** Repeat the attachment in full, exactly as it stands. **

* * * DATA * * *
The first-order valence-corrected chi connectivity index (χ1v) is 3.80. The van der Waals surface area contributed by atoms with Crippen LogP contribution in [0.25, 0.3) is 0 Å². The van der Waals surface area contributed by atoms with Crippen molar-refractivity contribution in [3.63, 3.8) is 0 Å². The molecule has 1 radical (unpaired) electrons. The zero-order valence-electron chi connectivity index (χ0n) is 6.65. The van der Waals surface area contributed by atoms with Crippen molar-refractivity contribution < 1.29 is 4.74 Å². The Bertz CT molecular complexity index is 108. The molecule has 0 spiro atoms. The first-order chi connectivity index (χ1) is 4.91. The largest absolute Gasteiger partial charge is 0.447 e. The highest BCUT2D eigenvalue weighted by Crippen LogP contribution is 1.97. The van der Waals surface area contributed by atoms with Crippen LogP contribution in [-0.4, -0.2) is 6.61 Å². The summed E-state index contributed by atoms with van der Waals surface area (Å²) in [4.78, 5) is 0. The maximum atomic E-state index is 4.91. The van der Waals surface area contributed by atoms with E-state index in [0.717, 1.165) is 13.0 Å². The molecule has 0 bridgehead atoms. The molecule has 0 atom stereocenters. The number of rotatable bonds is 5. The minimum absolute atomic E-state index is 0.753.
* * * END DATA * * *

The first-order valence-corrected chi connectivity index (χ1v) is 3.80. The van der Waals surface area contributed by atoms with Crippen LogP contribution in [0.25, 0.3) is 0 Å². The van der Waals surface area contributed by atoms with Crippen molar-refractivity contribution in [3.63, 3.8) is 0 Å². The molecule has 1 radical (unpaired) electrons. The zero-order valence-electron chi connectivity index (χ0n) is 6.65. The van der Waals surface area contributed by atoms with Crippen molar-refractivity contribution < 1.29 is 4.74 Å². The Bertz CT molecular complexity index is 108. The molecule has 0 spiro atoms. The first-order chi connectivity index (χ1) is 4.91. The largest absolute Gasteiger partial charge is 0.447 e. The highest BCUT2D eigenvalue weighted by Crippen LogP contribution is 1.97. The van der Waals surface area contributed by atoms with Crippen LogP contribution in [-0.4, -0.2) is 6.61 Å². The summed E-state index contributed by atoms with van der Waals surface area (Å²) in [4.78, 5) is 0. The maximum atomic E-state index is 4.91. The van der Waals surface area contributed by atoms with E-state index in [0.717, 1.165) is 13.0 Å². The molecule has 0 bridgehead atoms. The molecule has 0 atom stereocenters. The number of rotatable bonds is 5. The minimum absolute atomic E-state index is 0.753.